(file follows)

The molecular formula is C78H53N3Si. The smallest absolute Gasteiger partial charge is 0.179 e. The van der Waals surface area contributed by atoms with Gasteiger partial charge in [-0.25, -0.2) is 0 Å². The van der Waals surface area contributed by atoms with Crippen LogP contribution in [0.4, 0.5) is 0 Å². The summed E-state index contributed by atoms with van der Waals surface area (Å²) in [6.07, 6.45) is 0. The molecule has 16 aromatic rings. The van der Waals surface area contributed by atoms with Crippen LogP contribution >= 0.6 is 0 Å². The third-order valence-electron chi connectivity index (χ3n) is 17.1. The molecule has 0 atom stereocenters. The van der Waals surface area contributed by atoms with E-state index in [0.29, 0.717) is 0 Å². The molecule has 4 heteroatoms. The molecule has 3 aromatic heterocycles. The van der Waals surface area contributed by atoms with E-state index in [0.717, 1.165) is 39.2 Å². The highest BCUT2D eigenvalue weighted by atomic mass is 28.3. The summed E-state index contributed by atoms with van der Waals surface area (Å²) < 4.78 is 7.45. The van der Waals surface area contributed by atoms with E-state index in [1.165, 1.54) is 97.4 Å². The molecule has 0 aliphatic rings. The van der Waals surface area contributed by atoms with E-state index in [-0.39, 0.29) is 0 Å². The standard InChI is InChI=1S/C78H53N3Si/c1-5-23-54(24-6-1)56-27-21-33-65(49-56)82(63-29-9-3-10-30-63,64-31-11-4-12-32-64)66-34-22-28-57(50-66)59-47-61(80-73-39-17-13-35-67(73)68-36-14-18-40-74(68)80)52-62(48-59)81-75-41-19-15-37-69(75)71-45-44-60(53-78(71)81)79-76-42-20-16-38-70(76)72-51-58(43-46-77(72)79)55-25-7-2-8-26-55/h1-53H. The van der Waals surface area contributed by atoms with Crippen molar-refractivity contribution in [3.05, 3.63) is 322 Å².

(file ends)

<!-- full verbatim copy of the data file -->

The molecular formula is C78H53N3Si. The smallest absolute Gasteiger partial charge is 0.179 e. The van der Waals surface area contributed by atoms with Gasteiger partial charge in [-0.25, -0.2) is 0 Å². The van der Waals surface area contributed by atoms with Crippen LogP contribution in [0.4, 0.5) is 0 Å². The summed E-state index contributed by atoms with van der Waals surface area (Å²) in [6.07, 6.45) is 0. The molecule has 16 aromatic rings. The van der Waals surface area contributed by atoms with Crippen LogP contribution >= 0.6 is 0 Å². The third-order valence-electron chi connectivity index (χ3n) is 17.1. The molecule has 0 atom stereocenters. The van der Waals surface area contributed by atoms with E-state index in [0.29, 0.717) is 0 Å². The molecule has 4 heteroatoms. The molecule has 3 aromatic heterocycles. The van der Waals surface area contributed by atoms with E-state index in [0.717, 1.165) is 39.2 Å². The highest BCUT2D eigenvalue weighted by atomic mass is 28.3. The summed E-state index contributed by atoms with van der Waals surface area (Å²) < 4.78 is 7.45. The van der Waals surface area contributed by atoms with E-state index in [1.165, 1.54) is 97.4 Å². The molecule has 0 aliphatic rings. The van der Waals surface area contributed by atoms with E-state index in [-0.39, 0.29) is 0 Å². The standard InChI is InChI=1S/C78H53N3Si/c1-5-23-54(24-6-1)56-27-21-33-65(49-56)82(63-29-9-3-10-30-63,64-31-11-4-12-32-64)66-34-22-28-57(50-66)59-47-61(80-73-39-17-13-35-67(73)68-36-14-18-40-74(68)80)52-62(48-59)81-75-41-19-15-37-69(75)71-45-44-60(53-78(71)81)79-76-42-20-16-38-70(76)72-51-58(43-46-77(72)79)55-25-7-2-8-26-55/h1-53H. The van der Waals surface area contributed by atoms with Crippen molar-refractivity contribution in [3.05, 3.63) is 322 Å².